In suffusing metta with limitation (odhiso-pharana), there are seven groups which form the objects of the meditation. They are: all females; all males; all Noble Ones (those who have attained any one of the states of Sainthood); all imperfect ones; all Devas; all human beings; all beings in states of woe. Each of the groups should be meditated upon as described above: "May all females be free from enmity, etc." This method is called "suffusing metta with limitation" because it defines the groups according to their nature and condition.

Suffusing with metta all beings in the ten directions is carried out in the same way. Directing his mind towards the east, the meditator concentrates on the thought: "May all beings in the east be free from enmity; may they be free from ill will; may they be rid of suffering; may they be happy!" And so with the beings in the west, the north, the south, the north-east, south-west, north-west, south-east, above and below.

Lastly, each of the twelve groups belonging to the unlimited and limited suffusions of metta can be dealt with separately for each of the ten directions, using the appropriate formulas.

It is taught that each of these twenty-two modes of practicing metta bhavana is capable of being developed up to the stage of a appana-samadhi, that is, the concentration which leads to jhana, or mental absorption. For this reason it is described as the method for attaining release of the mind through metta (metta cetovimutti). It is the first of the Four Brahma Viharas, the sublime states of which the Karaniya Metta Sutta: "Brahmam etam viharam idhamahu" - "Here is declared the Highest Life."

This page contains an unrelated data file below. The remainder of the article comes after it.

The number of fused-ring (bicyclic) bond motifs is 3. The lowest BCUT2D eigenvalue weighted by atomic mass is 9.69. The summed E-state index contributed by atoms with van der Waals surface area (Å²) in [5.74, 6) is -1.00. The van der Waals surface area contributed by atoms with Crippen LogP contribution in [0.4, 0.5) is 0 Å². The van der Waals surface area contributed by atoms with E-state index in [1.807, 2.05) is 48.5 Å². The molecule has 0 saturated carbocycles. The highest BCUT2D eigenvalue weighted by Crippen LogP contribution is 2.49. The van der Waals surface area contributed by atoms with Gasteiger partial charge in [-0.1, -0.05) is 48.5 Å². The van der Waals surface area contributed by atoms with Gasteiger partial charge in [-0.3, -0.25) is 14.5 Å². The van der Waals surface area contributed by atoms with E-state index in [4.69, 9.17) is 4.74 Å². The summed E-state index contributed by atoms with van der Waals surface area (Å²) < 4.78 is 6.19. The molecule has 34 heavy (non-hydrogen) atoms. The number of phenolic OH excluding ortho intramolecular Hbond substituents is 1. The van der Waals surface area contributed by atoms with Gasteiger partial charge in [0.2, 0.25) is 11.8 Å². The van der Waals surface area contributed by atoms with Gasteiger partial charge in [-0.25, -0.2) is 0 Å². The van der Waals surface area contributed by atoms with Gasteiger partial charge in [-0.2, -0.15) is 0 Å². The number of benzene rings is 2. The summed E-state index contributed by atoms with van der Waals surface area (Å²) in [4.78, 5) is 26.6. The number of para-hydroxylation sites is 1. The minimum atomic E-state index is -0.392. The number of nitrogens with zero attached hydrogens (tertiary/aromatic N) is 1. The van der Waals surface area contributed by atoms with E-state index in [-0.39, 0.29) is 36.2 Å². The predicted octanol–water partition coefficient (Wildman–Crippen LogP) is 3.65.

Metta, karuna, mudita, upekkha: [see Nyanaponika Thera, The Four Sublime States, Wheel 6.] loving-kindness, compassion, sympathetic joy and detachment, these four states of mind represent the highest levels of mundane consciousness. One who has attained to them and dwells in them is impervious to the ills of life. Like a god he moves and acts in undisturbed serenity, armored against the blows of fate and the uncertainty of worldly conditions. And the first of them to be cultivated is metta, because it is through boundless love that the mind gains its first taste of liberation.

Loving Kindness as a Contemplation

Metta Sutta


From the Sutta Nipata, verses 143-52
(Spoken by the Buddha)

What should be done by one skillful in good
So as to gain the State of Peace is this:

Let him be able, and upright, and straight.
Easy to speak to, gentle, and not proud,
Contented, too, supported easily.
With few tasks, and living very lightly,
His faculties serene, prudent, and modest,
Unswayed by the emotions of the clans;
And let him never do the slightest thing
That other wise men might hold blamable.

(And let him think:) "In safety and in bliss
May creatures all be of a blissful heart.
Whatever breathing beings there may be,
No matter whether they are frail or firm,
With none excepted, be they long or big
Or middle sized, or be they short or small
Or thick, as well as those seen or unseen,
Or whether they are dwelling far or near,
Existing or yet seeking to exist,
May creatures all be of a blissful heart.

Let no one work another one's undoing
Or even slight him at all anywhere;
And never let them wish each other ill
Through provocation or resentful thought."

And just as might a mother with her life
Protect the son that was her only child,
So let him then for every living thing
Maintain unbounded consciousness in being,
And let him too with love for all the world
Maintain unbounded consciousness in being
Above, below, and all round in between,
Untroubled, with no enemy or foe.
And while he stands or walks or while he sits
Or while he lies down, free from drowsiness,
Let him resolve upon this mindfulness
This is Divine Abiding here, they say.
But when he has no trafficking with views,
Is virtuous, and has perfected seeing,
And purges greed for sensual desires.
He surely comes no more to any womb.